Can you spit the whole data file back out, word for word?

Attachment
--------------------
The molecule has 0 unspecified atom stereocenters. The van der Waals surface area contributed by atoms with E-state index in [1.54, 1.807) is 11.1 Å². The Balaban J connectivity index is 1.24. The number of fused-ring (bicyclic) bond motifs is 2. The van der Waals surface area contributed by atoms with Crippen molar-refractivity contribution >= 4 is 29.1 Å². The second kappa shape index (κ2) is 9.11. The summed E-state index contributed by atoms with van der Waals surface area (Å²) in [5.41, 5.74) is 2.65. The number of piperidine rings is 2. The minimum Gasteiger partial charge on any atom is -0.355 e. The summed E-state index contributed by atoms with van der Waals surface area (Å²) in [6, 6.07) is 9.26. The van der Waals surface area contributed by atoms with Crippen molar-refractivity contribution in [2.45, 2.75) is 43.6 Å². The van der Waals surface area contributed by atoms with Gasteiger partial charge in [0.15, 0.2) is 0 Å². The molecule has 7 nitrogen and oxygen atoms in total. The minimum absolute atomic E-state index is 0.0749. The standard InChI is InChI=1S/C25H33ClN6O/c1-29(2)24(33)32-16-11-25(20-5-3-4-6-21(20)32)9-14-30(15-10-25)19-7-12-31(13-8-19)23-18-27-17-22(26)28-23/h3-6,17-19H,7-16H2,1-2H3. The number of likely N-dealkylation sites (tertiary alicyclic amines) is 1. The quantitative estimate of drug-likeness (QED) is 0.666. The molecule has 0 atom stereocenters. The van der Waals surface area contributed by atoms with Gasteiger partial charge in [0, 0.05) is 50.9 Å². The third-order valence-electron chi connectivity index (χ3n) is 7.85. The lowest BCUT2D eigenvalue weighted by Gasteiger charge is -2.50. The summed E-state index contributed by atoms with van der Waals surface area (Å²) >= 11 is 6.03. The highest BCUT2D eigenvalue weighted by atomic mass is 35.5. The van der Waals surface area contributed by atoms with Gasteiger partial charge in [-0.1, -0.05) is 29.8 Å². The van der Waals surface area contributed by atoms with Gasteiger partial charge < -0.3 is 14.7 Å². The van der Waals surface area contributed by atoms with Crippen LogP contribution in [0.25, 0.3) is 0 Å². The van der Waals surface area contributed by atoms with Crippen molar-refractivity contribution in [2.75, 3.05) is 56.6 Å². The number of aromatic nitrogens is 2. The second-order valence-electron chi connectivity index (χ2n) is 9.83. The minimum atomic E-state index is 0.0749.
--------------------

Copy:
The molecule has 0 unspecified atom stereocenters. The van der Waals surface area contributed by atoms with E-state index in [1.54, 1.807) is 11.1 Å². The Balaban J connectivity index is 1.24. The number of fused-ring (bicyclic) bond motifs is 2. The van der Waals surface area contributed by atoms with Crippen molar-refractivity contribution >= 4 is 29.1 Å². The second kappa shape index (κ2) is 9.11. The summed E-state index contributed by atoms with van der Waals surface area (Å²) in [5.41, 5.74) is 2.65. The number of piperidine rings is 2. The minimum Gasteiger partial charge on any atom is -0.355 e. The summed E-state index contributed by atoms with van der Waals surface area (Å²) in [6, 6.07) is 9.26. The van der Waals surface area contributed by atoms with Crippen molar-refractivity contribution in [2.45, 2.75) is 43.6 Å². The van der Waals surface area contributed by atoms with Gasteiger partial charge in [0.15, 0.2) is 0 Å². The molecule has 7 nitrogen and oxygen atoms in total. The minimum absolute atomic E-state index is 0.0749. The standard InChI is InChI=1S/C25H33ClN6O/c1-29(2)24(33)32-16-11-25(20-5-3-4-6-21(20)32)9-14-30(15-10-25)19-7-12-31(13-8-19)23-18-27-17-22(26)28-23/h3-6,17-19H,7-16H2,1-2H3. The number of likely N-dealkylation sites (tertiary alicyclic amines) is 1. The quantitative estimate of drug-likeness (QED) is 0.666. The molecule has 0 atom stereocenters. The van der Waals surface area contributed by atoms with Gasteiger partial charge in [0, 0.05) is 50.9 Å². The third-order valence-electron chi connectivity index (χ3n) is 7.85. The lowest BCUT2D eigenvalue weighted by Gasteiger charge is -2.50. The summed E-state index contributed by atoms with van der Waals surface area (Å²) >= 11 is 6.03. The highest BCUT2D eigenvalue weighted by atomic mass is 35.5. The van der Waals surface area contributed by atoms with Gasteiger partial charge in [-0.1, -0.05) is 29.8 Å². The van der Waals surface area contributed by atoms with Gasteiger partial charge < -0.3 is 14.7 Å². The van der Waals surface area contributed by atoms with Crippen LogP contribution in [0.25, 0.3) is 0 Å². The van der Waals surface area contributed by atoms with Crippen molar-refractivity contribution in [2.75, 3.05) is 56.6 Å². The number of aromatic nitrogens is 2. The second-order valence-electron chi connectivity index (χ2n) is 9.83. The minimum atomic E-state index is 0.0749.